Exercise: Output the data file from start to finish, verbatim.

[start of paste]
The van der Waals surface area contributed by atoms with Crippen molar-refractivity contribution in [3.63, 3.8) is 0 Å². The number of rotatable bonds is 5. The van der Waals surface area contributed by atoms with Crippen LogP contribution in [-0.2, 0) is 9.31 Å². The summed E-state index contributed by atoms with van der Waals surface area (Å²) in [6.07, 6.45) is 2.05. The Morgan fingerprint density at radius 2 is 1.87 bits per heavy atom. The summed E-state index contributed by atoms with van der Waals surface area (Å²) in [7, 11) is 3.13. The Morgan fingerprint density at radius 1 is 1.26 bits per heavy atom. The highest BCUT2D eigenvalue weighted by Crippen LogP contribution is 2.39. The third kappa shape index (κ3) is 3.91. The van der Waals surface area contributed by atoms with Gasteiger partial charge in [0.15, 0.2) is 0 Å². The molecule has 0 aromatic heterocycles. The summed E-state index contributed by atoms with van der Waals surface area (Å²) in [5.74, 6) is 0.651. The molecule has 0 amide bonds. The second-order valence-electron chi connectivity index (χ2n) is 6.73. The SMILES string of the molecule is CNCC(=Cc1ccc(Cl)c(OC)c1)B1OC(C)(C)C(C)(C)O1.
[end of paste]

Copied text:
The van der Waals surface area contributed by atoms with Crippen molar-refractivity contribution in [3.63, 3.8) is 0 Å². The number of rotatable bonds is 5. The van der Waals surface area contributed by atoms with Crippen LogP contribution in [-0.2, 0) is 9.31 Å². The summed E-state index contributed by atoms with van der Waals surface area (Å²) in [6.07, 6.45) is 2.05. The Morgan fingerprint density at radius 2 is 1.87 bits per heavy atom. The summed E-state index contributed by atoms with van der Waals surface area (Å²) in [7, 11) is 3.13. The Morgan fingerprint density at radius 1 is 1.26 bits per heavy atom. The highest BCUT2D eigenvalue weighted by Crippen LogP contribution is 2.39. The third kappa shape index (κ3) is 3.91. The van der Waals surface area contributed by atoms with Gasteiger partial charge in [0.15, 0.2) is 0 Å². The molecule has 0 aromatic heterocycles. The summed E-state index contributed by atoms with van der Waals surface area (Å²) in [5.74, 6) is 0.651. The molecule has 0 amide bonds. The second-order valence-electron chi connectivity index (χ2n) is 6.73. The SMILES string of the molecule is CNCC(=Cc1ccc(Cl)c(OC)c1)B1OC(C)(C)C(C)(C)O1.